• In accordance with the present invention, a system and a method of designing a factory-programmed circuit to replace a PLD are provided, using the logic description of the PLD circuit and a functioning PLD device.
  • Figure 2 is a block diagram of a first embodiment of the system in accordance with the present invention. In accordance with the present invention, the customer need only provide the ASIC vendor with a logic description and a functioning PLD device in which the logic description is implemented. With substantially no further involvement by the customer, the ASIC vendor provides the customer a factory-programmed circuit suitable for mass production, and which is pin-for-pin compatible with the PLD device.
  • In the embodiment shown in Figure 2, block nos. 201 to 208, 211 to 213 and 216 represent execution of programs on data input files (described below). These programs can be executed on an IBM Personal Computer or a machine compatible with an IBM Personal Computer (hereinafter, "IBM PC"), or a Sun Microsystems Model Sun-3 workstation (hereinafter, "Sun-3"). However, other computers or work-stations may also be used.
  • As shown in Figure 2, a method in accordance with our invention commences when the customer provides a logic description representing the logic functions implemented in a PLD. The logic description can be expressed in a logic equation description language such as ABEL. Details concerning ABEL can be found in "ABEL 3.0", published by Data I/O Corporation, Redmond, Washington, incorporated herein by reference in its entirety. In other embodiments, other logic description languages may be used. Also, in other embodiments, other methods are used to provide a logic description, such as truth tables, or schematic representations of logic circuits.
  • If the customer's logic description is not in the ABEL format, an optional conversion program can be provided, such as shown in block 201 of Figure 2. For example, in one embodiment, a program TOABEL (represented by block 201) translates PALASM format equations obtained from a file having file name extension .PAL to ABEL format and place the output ABEL logic equations in a file having file name extension .ABL. (PALASM is well known in the art, and is described in "PAL Device Data Book," incorporated herein by reference in its entirety above.) The program TOABEL is well known in the art, and is available also from DATA I/O Corporation, mentioned above. TOABEL runs on IBM PC machines and Sun workstations.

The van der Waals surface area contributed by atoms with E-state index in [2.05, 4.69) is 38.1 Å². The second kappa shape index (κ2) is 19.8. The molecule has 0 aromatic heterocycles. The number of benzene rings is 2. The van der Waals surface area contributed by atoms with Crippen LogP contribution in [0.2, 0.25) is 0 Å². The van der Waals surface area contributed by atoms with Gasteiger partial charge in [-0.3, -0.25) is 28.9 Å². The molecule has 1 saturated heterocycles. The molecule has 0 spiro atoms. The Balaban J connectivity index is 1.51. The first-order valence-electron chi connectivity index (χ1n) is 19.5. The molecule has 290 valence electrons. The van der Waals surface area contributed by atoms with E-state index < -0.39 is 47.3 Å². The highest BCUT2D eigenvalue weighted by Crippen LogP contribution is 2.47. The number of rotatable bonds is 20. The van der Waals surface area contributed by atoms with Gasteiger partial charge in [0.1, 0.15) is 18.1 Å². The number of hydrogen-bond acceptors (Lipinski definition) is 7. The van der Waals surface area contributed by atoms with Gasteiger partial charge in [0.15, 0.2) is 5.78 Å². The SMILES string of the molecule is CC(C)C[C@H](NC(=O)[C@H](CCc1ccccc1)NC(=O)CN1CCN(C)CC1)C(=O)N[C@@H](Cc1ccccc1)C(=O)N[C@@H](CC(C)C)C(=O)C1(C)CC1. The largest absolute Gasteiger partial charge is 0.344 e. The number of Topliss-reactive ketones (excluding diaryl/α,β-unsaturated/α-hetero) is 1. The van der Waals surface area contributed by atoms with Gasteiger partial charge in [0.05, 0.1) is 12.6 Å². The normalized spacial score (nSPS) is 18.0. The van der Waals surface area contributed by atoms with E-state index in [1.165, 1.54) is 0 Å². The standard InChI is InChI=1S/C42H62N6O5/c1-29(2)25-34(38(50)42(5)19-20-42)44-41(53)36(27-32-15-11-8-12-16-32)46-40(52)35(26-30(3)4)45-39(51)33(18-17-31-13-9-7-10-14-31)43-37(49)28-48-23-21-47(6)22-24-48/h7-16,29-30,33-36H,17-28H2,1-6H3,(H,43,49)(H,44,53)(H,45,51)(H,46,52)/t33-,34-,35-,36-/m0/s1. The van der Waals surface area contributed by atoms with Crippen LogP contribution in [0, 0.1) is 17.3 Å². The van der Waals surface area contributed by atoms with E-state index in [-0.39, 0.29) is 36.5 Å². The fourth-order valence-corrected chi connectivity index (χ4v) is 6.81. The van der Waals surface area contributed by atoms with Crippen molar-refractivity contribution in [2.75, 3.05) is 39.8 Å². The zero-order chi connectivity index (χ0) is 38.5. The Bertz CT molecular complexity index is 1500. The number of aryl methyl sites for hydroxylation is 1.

• Block 202 shows the .ABL file (i.e. ABEL file) being provided to an expert system known as GASP for generating a netlist of a logic circuit. A script or command file ABEL-TO-HILO is used to execute the various components of GASP. GASP, also called GASP-LUCAS, is a rule-based expert system available from Genrad Limited, Fareham, U.K. The GASP program takes as input files: 1) a file .ABL containing the logic description in the ABEL format; 2) a file .MPL which models the PLD device type; 3) a "methods library file" .MET, which describes how logic devices are constructed in the ASIC vendor's circuit technology; 4) a MD.CEL library which lists logic functions that are available in the ASIC vendor's circuit technology; and 5) a rule base file .RCP, compiled from a set of .BAS files, which describe for GASP rules for efficiently converting the logic description into a netlist describing interconnected logic cells of the types listed in the MD.CEL library. In response to these input files, GASP provides therefrom a netlist of a logic circuit which performs the functions described in the .ABL file. Information concerning the operation and use of GASP can be obtained from GenRad Incorporated, Fareham, U.K. As is known in the art, a "netlist" is a type of circuit description which lists all circuit components, for example, the gates, buffers and flip-flops in a circuit. The netlist identifies the input and output leads of each circuit component and its connections to other circuit components.
  • As mentioned above, the .MPL file models the generic PLD type. For example, to model an AMD 22V10, one would provide a file describing the attributes of each pin in the M22V10 device. Such attributes include but are not limited to (i) the pin name, (ii) whether it is an input, output or bidirectional pin, and (iii) other attributes depending upon the modelling power of the GASP database. If one were to use the present invention to convert a device implemented in a different PAL type into a mask programmable device, one would modify the .MPL file appropriate.
  • GASP prepares from the .ABL, .MPL, MD.CEL, MET and .RCP files a netlist file (the .NET file). In the .NET file, after the line which states "BEGIN" is the listing describing the logic performed by the circuit. The first term on each line in the listing is a label associated with the logic performed by the circuit. The first term on each line in the listing is a label associated with the logic gate being described, the second item (enclosed in parentheses) is the name or names of the output signal or signals provided by the gate, the third item, after a ":=" punctuation, is the type of logic device represented by the line, and the fourth item is the name or names of the input signal or signals. Table I below lists the device types and abbreviations used in the .NET file.